Download Issue Brief

Advocacy Priorities
  • Prostate Cancer Screening and Awareness

    Eliminating Misdiagnosis and Reducing Wasteful Medicare SpendingEvery 20 minutes an American man dies from prostate cancer. The American Cancer Society estimates that 161,360 men were told they have prostate cancer in 2017. Early detection is critical because research shows the five-year survival...

  • IPAB Repeal

    IPAB permanently repealed in a major victory for the AACU and urology communityThe AACU is pleased to report that the Bipartisan Budget Act of 2018 (H.R. 1892) included provisions to repeal the Independent Physicians Advisory Board (IPAB), a 15-member panel of unelected officials that had the...

  • Graduate Medical Education and Physician Workforce Shortage

    Ensuring a Well-Trained Physician Workforce Increase Federally Funded Physician Training ProgramsRequestUrologists urge Congress to acknowledge the importance of specialty medicine and address urological workforce shortages that jeopardize patient access to care. We urge lawmakers to support...

  • The Impact of Pharmacy Benefit Managers on Access to Affordable Treatment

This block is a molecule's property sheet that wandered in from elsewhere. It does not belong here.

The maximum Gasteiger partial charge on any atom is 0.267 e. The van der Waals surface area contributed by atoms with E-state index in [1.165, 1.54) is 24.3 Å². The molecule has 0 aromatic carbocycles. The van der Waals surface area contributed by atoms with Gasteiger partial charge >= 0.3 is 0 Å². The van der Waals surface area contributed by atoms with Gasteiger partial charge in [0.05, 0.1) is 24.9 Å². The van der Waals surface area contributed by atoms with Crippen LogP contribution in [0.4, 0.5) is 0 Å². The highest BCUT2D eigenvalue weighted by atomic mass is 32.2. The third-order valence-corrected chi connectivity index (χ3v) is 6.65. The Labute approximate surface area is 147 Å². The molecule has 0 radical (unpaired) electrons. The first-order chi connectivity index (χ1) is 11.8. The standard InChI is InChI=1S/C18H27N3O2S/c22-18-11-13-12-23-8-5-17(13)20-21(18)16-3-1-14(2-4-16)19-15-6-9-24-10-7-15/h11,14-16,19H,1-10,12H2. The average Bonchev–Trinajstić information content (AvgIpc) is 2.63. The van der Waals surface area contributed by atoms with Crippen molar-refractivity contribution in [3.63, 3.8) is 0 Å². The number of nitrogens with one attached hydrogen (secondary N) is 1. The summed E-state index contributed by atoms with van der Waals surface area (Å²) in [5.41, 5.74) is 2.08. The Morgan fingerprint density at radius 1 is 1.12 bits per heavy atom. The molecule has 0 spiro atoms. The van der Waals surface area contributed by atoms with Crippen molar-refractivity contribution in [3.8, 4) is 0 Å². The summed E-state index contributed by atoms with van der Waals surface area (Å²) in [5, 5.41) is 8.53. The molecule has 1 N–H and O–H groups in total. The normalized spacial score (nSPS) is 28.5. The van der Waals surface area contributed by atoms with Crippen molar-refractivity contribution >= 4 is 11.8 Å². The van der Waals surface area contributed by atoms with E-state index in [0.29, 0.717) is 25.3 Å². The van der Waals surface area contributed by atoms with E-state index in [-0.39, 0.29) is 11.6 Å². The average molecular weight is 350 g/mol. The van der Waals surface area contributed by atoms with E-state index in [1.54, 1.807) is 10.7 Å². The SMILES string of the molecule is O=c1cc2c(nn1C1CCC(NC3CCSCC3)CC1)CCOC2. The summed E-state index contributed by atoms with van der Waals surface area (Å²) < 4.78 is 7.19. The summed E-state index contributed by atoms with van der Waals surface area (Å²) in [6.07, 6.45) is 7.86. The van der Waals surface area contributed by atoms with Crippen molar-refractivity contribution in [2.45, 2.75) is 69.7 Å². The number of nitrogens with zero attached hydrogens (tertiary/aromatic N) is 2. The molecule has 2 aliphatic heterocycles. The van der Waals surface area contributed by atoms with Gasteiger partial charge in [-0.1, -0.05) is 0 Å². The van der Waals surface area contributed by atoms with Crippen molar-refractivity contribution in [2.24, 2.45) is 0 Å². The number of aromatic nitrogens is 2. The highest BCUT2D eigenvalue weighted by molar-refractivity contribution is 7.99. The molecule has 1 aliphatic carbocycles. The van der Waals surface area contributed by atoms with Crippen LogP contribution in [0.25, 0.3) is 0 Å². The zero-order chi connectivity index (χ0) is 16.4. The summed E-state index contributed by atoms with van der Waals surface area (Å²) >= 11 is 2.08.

Pharmacy benefit managers (PBMs) have a significant impact on prescription drug costs and the ability of patients to obtain the medications they need in a timely and affordable manner, and yet very little is known about their role. The AACU is dedicated to working with policymakers at both the...

  • Improve Preventive Task Force Recommendations, Preserve Access to Prostate Cancer Screening

    The United States Preventive Services Task Force (USPSTF) plays a critical role in preventive care because its recommendations dictate what preventive services many health plans must provide without cost sharing. Currently, however, the USPSTF has little accountability. Task Force members are...

  • Medical Liability Reform: Protect Physician Volunteers During National Disasters

    Protection for Physician Disaster VolunteersClinical urologists urge support for the Good Samaritan Health Professionals Act of 2017, introduced in the House by Rep. Marsha Blackburn (R-TN-7) and in the Senate by Sen. Bill Cassidy, MD (R-LA). This crucial legislation seeks to shield medical...

  • Modernize Law Restricting Coordinated Care (“Stark Law”)